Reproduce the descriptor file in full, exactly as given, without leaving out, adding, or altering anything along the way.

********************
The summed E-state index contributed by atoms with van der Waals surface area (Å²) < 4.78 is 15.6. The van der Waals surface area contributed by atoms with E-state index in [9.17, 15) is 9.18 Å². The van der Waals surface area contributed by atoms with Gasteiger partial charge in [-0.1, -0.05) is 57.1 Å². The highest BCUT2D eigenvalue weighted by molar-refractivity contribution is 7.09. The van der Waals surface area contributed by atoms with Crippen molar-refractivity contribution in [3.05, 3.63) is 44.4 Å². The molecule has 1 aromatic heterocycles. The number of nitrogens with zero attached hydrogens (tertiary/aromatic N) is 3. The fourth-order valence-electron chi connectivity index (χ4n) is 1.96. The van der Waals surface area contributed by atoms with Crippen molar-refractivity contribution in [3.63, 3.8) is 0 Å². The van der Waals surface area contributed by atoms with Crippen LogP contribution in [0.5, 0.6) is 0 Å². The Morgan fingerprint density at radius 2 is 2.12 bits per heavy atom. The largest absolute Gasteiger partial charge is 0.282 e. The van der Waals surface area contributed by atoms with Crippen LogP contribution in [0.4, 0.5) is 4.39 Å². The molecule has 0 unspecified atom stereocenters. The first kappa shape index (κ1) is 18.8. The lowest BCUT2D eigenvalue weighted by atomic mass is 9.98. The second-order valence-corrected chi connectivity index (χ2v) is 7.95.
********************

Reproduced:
The summed E-state index contributed by atoms with van der Waals surface area (Å²) < 4.78 is 15.6. The van der Waals surface area contributed by atoms with E-state index in [9.17, 15) is 9.18 Å². The van der Waals surface area contributed by atoms with Gasteiger partial charge in [-0.1, -0.05) is 57.1 Å². The highest BCUT2D eigenvalue weighted by molar-refractivity contribution is 7.09. The van der Waals surface area contributed by atoms with Crippen molar-refractivity contribution in [3.05, 3.63) is 44.4 Å². The molecule has 1 aromatic heterocycles. The number of nitrogens with zero attached hydrogens (tertiary/aromatic N) is 3. The fourth-order valence-electron chi connectivity index (χ4n) is 1.96. The van der Waals surface area contributed by atoms with Crippen molar-refractivity contribution in [3.63, 3.8) is 0 Å². The van der Waals surface area contributed by atoms with Crippen LogP contribution in [0.5, 0.6) is 0 Å². The Morgan fingerprint density at radius 2 is 2.12 bits per heavy atom. The largest absolute Gasteiger partial charge is 0.282 e. The van der Waals surface area contributed by atoms with Crippen LogP contribution in [0.4, 0.5) is 4.39 Å². The molecule has 0 unspecified atom stereocenters. The first kappa shape index (κ1) is 18.8. The lowest BCUT2D eigenvalue weighted by atomic mass is 9.98. The second-order valence-corrected chi connectivity index (χ2v) is 7.95.